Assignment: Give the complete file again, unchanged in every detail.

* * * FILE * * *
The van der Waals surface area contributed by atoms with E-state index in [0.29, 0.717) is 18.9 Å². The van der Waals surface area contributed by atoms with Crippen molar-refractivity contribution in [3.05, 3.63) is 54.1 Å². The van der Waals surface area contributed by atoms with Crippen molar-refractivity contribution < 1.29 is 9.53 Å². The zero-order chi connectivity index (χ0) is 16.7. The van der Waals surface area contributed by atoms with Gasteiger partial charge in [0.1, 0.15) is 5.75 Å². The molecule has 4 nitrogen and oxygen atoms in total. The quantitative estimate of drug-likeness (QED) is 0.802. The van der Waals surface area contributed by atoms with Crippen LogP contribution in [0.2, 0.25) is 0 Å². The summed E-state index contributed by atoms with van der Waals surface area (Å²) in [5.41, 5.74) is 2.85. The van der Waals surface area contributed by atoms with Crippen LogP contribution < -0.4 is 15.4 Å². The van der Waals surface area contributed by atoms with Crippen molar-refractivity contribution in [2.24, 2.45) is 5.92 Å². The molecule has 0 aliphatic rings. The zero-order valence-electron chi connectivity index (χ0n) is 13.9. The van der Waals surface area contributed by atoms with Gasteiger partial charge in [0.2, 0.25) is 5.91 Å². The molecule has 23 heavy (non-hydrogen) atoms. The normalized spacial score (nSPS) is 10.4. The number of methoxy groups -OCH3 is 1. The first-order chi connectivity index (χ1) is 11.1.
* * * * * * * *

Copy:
The van der Waals surface area contributed by atoms with E-state index in [0.29, 0.717) is 18.9 Å². The van der Waals surface area contributed by atoms with Crippen molar-refractivity contribution in [3.05, 3.63) is 54.1 Å². The van der Waals surface area contributed by atoms with Crippen molar-refractivity contribution < 1.29 is 9.53 Å². The zero-order chi connectivity index (χ0) is 16.7. The van der Waals surface area contributed by atoms with Gasteiger partial charge in [0.1, 0.15) is 5.75 Å². The molecule has 4 nitrogen and oxygen atoms in total. The quantitative estimate of drug-likeness (QED) is 0.802. The van der Waals surface area contributed by atoms with Crippen LogP contribution in [0.2, 0.25) is 0 Å². The summed E-state index contributed by atoms with van der Waals surface area (Å²) in [5.41, 5.74) is 2.85. The van der Waals surface area contributed by atoms with Crippen LogP contribution < -0.4 is 15.4 Å². The van der Waals surface area contributed by atoms with Crippen molar-refractivity contribution in [2.24, 2.45) is 5.92 Å². The molecule has 0 aliphatic rings. The zero-order valence-electron chi connectivity index (χ0n) is 13.9. The van der Waals surface area contributed by atoms with Gasteiger partial charge in [0.2, 0.25) is 5.91 Å². The molecule has 23 heavy (non-hydrogen) atoms. The normalized spacial score (nSPS) is 10.4. The number of methoxy groups -OCH3 is 1. The first-order chi connectivity index (χ1) is 11.1.